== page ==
I believe this has a lot of philosophical weight, but I want to make sure I haven't misunderstood the physics first (not that I expect consensus on the issue right now).

    DrChinese, as for a wave function being spread all over the place, this is also covered by the paper. If I am reading correctly, particle properties cannot even be contained in discrete continuous regions of space - I may be confusing this paper with some others though, which I can look for. From the conclusion again: "...we provided two further results (Theorems 1 and 2) which show that the conclusion continues to hold for generic spacetimes, as well as for “unsharp” localization observables."

    Edit: Pretty sure I need to find those other papers now. I'll get back to you :smile:.
    Last edited: Nov 19, 2009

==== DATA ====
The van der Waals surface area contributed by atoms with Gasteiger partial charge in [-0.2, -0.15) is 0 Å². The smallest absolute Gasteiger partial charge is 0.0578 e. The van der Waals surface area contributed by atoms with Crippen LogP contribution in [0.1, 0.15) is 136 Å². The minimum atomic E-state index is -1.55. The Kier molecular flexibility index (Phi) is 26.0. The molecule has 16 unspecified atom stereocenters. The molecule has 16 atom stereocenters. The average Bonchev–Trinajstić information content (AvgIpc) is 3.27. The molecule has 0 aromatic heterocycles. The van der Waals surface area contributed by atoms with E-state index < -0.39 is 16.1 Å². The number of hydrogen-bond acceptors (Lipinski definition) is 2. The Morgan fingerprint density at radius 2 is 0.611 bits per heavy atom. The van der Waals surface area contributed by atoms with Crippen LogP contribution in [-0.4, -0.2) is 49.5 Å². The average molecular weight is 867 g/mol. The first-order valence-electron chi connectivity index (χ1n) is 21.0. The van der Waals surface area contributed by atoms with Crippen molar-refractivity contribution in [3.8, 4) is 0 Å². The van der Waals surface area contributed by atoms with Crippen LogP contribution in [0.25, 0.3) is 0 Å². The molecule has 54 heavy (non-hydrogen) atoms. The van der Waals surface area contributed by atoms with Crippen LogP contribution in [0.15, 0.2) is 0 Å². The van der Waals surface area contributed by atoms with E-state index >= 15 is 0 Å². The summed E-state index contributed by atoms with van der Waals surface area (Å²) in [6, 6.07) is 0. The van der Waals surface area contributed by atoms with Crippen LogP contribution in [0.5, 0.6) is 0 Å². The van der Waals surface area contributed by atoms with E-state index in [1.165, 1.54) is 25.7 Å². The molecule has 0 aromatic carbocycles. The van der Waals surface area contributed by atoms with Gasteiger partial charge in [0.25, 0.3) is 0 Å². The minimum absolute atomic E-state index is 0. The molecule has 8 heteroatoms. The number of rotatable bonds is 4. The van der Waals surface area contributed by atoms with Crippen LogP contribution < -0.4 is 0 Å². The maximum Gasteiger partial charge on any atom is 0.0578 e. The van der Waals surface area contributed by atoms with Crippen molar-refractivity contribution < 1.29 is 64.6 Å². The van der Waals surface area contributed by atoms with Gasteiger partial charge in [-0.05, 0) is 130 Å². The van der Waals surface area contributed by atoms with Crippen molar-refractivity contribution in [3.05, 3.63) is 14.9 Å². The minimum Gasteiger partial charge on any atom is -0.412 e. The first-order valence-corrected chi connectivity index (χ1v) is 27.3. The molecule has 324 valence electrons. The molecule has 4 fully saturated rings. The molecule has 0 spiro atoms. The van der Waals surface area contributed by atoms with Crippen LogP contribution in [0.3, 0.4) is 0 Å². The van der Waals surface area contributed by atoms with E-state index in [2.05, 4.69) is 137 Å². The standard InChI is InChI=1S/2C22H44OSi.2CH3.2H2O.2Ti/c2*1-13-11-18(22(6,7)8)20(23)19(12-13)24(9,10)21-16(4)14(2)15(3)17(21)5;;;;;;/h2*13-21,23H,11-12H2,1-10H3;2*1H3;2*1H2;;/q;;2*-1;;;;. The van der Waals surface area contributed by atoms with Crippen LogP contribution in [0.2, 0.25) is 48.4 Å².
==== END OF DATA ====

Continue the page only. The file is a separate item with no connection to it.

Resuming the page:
8. Nov 19, 2009 #7


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    I agree. My reasons and ontology are posted at http://xxx.lanl.gov/abs/0908.4348.

    Here is a quote by Nobel Laureates, A. Bohr and B. Mottelson:

    “Indeed, atoms and particles as things are phantasms (things imagined).”

    A. Bohr, B. R. Mottelson & O. Ulfbeck, “The Principle Underlying Quantum Mechanics,”
    Found. Phys. 34, 405-417 (2004), p 411.
  9. Nov 19, 2009 #8
    Great; thanks for the link. I'm reading the paper now, but I'm still a relative beginner to technical QFT. I'm glad to see papers like this though. Frankly, many of the conclusions being drawn from QFT seem to follow from the physics of nonrelativistic QM, so I don't think I'm too lost so far :smile:.
  10. Nov 19, 2009 #9


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    Perhaps I don't fully understand the context of the paper. From the abstract:

    Several recent arguments purport to show that there can be no relativistic,
    quantum-mechanical theory of localizable particles and, thus, that relativity
    and quantum mechanics can be reconciled only in the context of quantum
    field theory. We point out some loopholes in the existing arguments, and we